Periodic Reporting for period 4 - SORBET (Spin Orbitronics for Electronic Technologies)
Reporting period: 2020-05-01 to 2020-10-31
A main objective of SORBET was to explore the fundamental physics of current induced motion of domain walls so as to find new materials and structures that could allow for more efficient and reliable domain wall motion. A second main objective was to explore means of creating nano-scopic racetracks that could be oriented perpendicular to the substrate on which they are formed. Finally, a third objective was to explore topological nanoscopic magnetic objects that could be used for storing digital data beyond domain walls. All of these objectives were met in SORBET. New efficient methods of manipulating domain walls via spin-orbit and giant exchange torques were discovered. A novel multi-photon lithographic technique was developed to allow for complex 3D racetracks to be fabricated. Anti-skrymions and elliptical Bloch skrymions, two novel and distinct topological non-collinear spin textures, were discovered in a family of inverse tetragonal Heusler compounds. The results of SORBET have pushed Racetrack Memory to the cusp of technological application.
SORBET met or exceeded all of its objectives. Major results included novel materials that include ultrathin dusting layers that reduced the critical current density needed to move the domain walls and enabled a five-fold increase in domain wall speed for otherwise the same current density. Another result was the discovery of a novel chemical templating technique that allow for the deposition by sputtering techniques of thin films of Heusler compounds that are only 1 unit cell thick. Ultra-thin films are essential for technological applications of such materials for racetrack and other applications such as magnetic random access memory. An important series of experiments that goes beyond the original goals of SORBET relate to fundamental aspects of “chirality”. One highlight in SORBET was the exploration of the interaction of chiral organic molecules with perpendicularly magnetized thin films, similar to those used to form racetracks. This work, in collaboration with colleagues from the Weizmann Institute and Hebrew University, Israel, was published in a paper in Science. During SORBET an advanced multi-photon lithographic capability for building 3D nano-structures was built. This enables 3D freeform fabrication through a two-photon polymerization initiation that is localized in space. The replication of a 3D model is achieved by moving the focus of the laser beam inside a viscous liquid, controlling the places where the polymerization occurs in space. We have constructed complex 3D racetracks with chiral forms in which we have demonstrated the current induced motion of chiral domain walls depends on their chirality.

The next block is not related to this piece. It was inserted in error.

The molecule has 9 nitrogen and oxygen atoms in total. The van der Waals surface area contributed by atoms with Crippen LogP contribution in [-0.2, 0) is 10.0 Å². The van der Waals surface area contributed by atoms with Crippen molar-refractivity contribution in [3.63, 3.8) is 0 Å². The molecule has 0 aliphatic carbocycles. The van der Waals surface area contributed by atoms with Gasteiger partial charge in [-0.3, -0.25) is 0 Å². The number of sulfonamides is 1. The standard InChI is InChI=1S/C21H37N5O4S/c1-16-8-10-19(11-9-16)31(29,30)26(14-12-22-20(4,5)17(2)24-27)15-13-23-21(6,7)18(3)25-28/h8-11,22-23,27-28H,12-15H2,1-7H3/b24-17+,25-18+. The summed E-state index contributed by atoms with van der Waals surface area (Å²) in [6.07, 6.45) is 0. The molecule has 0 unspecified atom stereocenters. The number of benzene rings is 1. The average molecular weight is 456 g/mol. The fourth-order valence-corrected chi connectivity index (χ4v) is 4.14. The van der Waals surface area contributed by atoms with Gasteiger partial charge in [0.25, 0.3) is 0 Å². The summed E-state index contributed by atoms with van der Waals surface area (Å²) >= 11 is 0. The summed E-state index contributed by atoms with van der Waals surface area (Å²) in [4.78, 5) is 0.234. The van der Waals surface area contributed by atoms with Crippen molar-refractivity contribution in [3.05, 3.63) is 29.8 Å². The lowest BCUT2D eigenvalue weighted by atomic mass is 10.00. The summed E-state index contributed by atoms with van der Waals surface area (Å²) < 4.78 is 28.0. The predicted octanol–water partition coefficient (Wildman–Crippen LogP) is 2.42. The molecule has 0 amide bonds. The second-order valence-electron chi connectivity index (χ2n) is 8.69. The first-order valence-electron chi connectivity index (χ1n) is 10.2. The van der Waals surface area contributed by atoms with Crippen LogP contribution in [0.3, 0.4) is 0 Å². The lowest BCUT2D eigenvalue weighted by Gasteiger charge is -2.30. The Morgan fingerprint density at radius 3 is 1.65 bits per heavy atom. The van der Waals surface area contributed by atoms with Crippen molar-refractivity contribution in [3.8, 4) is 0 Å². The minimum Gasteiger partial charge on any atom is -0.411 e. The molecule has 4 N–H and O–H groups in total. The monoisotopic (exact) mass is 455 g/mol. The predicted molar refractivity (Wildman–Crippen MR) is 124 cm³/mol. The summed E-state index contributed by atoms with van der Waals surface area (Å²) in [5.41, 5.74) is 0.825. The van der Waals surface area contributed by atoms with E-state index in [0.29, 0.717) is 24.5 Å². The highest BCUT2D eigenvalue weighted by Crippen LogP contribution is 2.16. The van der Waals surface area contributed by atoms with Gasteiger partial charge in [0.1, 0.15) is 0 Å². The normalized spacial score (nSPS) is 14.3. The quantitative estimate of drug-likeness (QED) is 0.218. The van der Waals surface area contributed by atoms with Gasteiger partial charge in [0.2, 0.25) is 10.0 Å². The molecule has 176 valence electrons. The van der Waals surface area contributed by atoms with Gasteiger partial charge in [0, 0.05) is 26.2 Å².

We discovered for the first time that one magnetic material can sustain two distinct topological non-collinear spin textures. The Heusler compound Mn1.4PtSn in which we had previously discovered anti-skyrmions, can also support “elliptical Bloch skyrmions”. These are unusual nano-objects for which the major axis of the ellipse is oriented along one of two crystallographic directions in the crystal (100 and 010). Along these direction Bloch walls are favored which minimize magnetic-dipole interactions. We also fabricated racetracks with nano-scale dimensions and demonstrated the formation of a single row of nano-objects that can be either anti-skyrmions or Bloch skyrmions. We proposed that these distinct nano-objects could be used to store “0”s and “1”s for racetrack memory devices with increased stability of the magnetic bits compared with conventional racetrack memory devices in which “0” and “1”s are stored as the presence or absence of chiral domain walls.
We explored the properties of thin films formed from chiral antiferromagnetic structures namely hexagonal Mn3X (X=Sn, Ge, Sb). We developed methods to grow high quality films by sputter deposition and explored the anomalous transport properties of these films. We also used magnetic dichroism techniques at the BESSY synchrotron to explore the field and temperature dependent magnetization of these compounds. Beyond SORBET we have recently demonstrated a novel method for manipulating the antiferromagnetic ground state of these films using what we have termed “Seeded Spin Orbit Torque”. This method allows the manipulation of the state of films which are very thick and which, therefore, can be highly thermally stable.